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Planned and preventative maintenance

All IT components should be subject to a planned maintenance strategy. The frequency and levels of maintenance required varies from component to component, taking into account the technologies involved, criticality and the potential business benefits that may be introduced. Planned maintenance activities enable the IT support organization to provide:

  • Preventative maintenance to avoid failures
  • Planned software or hardware upgrades to provide new functionality or additional capacity
  • Business requested changes to the business applications
  • Implementation of new technology and functionality for exploitation by the business.

The requirement for planned downtime clearly influences the level of availability that can be delivered for an IT service, particularly those that have stringent availability requirements. In determining the availability requirements for a new or enhanced IT service, the amount of downtime and the resultant loss of income required for planned maintenance may not be acceptable to the business. This is becoming a growing issue in the area of 24 x 7 Service Operation. In these instances, it is essential that continuous operation is a core design feature to enable maintenance activity to be performed without impacting the availability of IT services.

Where the required service hours for IT services are less than 24 hours per day and/or seven days per week, it is likely that the majority of planned maintenance can be accommodated without impacting IT service availability. However, where the business needs IT services available on a 24-hour and seven-day basis, Availability Management needs to determine the most effective approach in balancing the requirements for planned maintenance against the loss of service to the business. Unless mechanisms exist to allow continuous operation, scheduled downtime for planned maintenance is essential if high levels of availability are to be achieved and sustained. For all IT services, there should logically be a ‘low-impact’ period for the implementation of maintenance. Once the requirements for managing scheduled maintenance have been defined and agreed, these should be documented as a minimum in:

  • SLAs
  • OLAs
  • Underpinning contracts
  • Change Management schedules
  • Release Deployment Management schedules.

Availability Management should ensure that building in preventative maintenance is one of the prime design considerations for a ‘24 x 7’ IT service.

The most appropriate time to schedule planned downtime is clearly when the impact on the business and its customers is least. This information should be provided initially by the business when determining the availability requirements. For an existing IT service, or once the new service has been established, monitoring of business and customer transactions helps establish the hours when IT service usage is at its lowest. This should determine the most appropriate time for the component(s) to be removed for planned maintenance activity.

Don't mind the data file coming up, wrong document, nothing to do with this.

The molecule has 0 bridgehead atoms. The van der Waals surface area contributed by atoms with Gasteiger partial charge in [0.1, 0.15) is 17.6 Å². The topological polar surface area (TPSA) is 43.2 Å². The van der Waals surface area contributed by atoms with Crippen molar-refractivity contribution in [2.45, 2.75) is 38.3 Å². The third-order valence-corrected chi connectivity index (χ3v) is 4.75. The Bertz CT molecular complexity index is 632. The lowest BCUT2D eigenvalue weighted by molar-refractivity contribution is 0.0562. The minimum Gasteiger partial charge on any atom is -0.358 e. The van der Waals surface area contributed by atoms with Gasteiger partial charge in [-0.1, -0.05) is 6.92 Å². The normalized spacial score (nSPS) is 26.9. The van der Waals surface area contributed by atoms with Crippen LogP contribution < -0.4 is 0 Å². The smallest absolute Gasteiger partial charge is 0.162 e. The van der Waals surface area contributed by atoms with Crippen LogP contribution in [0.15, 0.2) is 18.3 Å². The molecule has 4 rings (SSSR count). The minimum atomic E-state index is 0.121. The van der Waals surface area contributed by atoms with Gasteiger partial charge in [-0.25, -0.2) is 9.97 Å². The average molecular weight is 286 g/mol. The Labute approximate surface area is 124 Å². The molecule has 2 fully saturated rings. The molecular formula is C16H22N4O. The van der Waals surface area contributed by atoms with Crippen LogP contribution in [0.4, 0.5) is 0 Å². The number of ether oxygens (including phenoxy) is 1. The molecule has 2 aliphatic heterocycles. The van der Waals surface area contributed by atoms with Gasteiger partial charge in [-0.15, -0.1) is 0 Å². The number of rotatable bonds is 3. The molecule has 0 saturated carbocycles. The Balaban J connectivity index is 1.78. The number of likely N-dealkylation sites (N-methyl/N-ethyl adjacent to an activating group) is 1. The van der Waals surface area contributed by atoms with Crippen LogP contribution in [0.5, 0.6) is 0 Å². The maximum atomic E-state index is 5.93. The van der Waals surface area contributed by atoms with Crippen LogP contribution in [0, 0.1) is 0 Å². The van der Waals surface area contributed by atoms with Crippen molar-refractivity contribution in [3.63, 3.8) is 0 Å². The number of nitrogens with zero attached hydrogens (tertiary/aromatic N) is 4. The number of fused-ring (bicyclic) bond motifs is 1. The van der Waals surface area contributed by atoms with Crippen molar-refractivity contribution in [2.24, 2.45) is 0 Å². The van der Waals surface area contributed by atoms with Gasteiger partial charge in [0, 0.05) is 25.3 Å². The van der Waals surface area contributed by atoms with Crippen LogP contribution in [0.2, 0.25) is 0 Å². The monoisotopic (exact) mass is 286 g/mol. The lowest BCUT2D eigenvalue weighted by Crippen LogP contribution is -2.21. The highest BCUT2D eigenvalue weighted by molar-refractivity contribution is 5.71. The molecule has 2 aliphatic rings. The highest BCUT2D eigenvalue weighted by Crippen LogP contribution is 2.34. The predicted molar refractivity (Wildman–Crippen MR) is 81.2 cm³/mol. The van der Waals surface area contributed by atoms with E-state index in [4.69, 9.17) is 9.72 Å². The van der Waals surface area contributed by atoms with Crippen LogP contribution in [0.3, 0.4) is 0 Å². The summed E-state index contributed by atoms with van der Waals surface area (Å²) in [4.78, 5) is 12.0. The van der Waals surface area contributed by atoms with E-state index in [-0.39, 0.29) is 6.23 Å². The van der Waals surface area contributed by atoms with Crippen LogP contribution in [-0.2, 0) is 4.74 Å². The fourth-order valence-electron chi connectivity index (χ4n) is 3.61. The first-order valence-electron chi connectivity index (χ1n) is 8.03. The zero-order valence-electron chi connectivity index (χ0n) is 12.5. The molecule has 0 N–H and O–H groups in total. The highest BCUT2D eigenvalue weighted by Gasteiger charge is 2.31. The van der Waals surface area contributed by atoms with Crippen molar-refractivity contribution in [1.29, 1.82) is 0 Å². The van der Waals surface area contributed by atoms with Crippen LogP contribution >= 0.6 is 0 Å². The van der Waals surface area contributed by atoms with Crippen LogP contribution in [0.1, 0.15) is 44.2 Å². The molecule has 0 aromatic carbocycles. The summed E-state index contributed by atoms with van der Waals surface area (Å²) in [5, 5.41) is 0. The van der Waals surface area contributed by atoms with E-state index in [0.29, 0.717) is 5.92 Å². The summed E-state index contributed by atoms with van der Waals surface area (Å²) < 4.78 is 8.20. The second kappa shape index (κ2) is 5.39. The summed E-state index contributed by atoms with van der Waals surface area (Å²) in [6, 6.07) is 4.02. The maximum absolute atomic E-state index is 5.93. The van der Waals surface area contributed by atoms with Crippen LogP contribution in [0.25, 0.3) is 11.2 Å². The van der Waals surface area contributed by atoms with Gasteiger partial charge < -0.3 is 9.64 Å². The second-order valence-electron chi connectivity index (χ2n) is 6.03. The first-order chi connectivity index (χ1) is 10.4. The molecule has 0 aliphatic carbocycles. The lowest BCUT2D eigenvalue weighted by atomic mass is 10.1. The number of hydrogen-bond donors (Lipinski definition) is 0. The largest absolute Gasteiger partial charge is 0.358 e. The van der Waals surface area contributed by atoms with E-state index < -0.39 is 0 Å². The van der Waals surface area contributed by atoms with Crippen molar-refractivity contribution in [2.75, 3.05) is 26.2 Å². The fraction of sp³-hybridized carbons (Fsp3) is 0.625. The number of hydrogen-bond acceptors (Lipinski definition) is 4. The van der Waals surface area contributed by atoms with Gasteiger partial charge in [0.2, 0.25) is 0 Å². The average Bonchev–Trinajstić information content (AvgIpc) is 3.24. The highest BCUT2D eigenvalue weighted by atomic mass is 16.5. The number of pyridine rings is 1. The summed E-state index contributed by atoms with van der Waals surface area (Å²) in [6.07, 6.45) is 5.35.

To accommodate the individual component requirements for planned downtime while balancing the IT service availability requirements of the business provides an opportunity to consider scheduling planned maintenance to multiple components concurrently. The benefit of this approach is that the number of service disruptions required to meet the maintenance requirements is reduced. While this approach has benefits, there are potential risks that need to be assessed. For example:

  • The capability of the IT support organization to coordinate the concurrent implementation of a high number of changes
  • The ability to perform effective problem determination where the IT service is impacted after the completion of multiple changes
  • The impact of change dependency across multiple components where back-out of a failed change requires multiple changes to be removed.

The effective management of planned downtime is an important contribution in meeting the required levels of availability for an IT service. Where planned downtime is required on a cyclic basis to an IT component(s), the time that the component is unavailable to enable the planned maintenance activity to be undertaken should be defined and agreed with the internal or external supplier. This becomes a stated objective that can be formalized, measured and reported. All planned maintenance should be scheduled, managed and controlled to ensure that the individual objectives and time slots are not exceeded and to ensure that activities are coordinated with all other schedules of activity to minimize clashes and conflict (e.g. change and release schedules, testing schedules.) In addition they provide an early warning during the maintenance activity of the time allocated to the planned outage duration being breached. This can enable an early decision to be made on whether the activity is allowed to complete with the potential to further impact service or to abort the activity and instigate the back-out plan. Planned downtime and performance against the stated objectives for each component should be recorded and used in service reporting.

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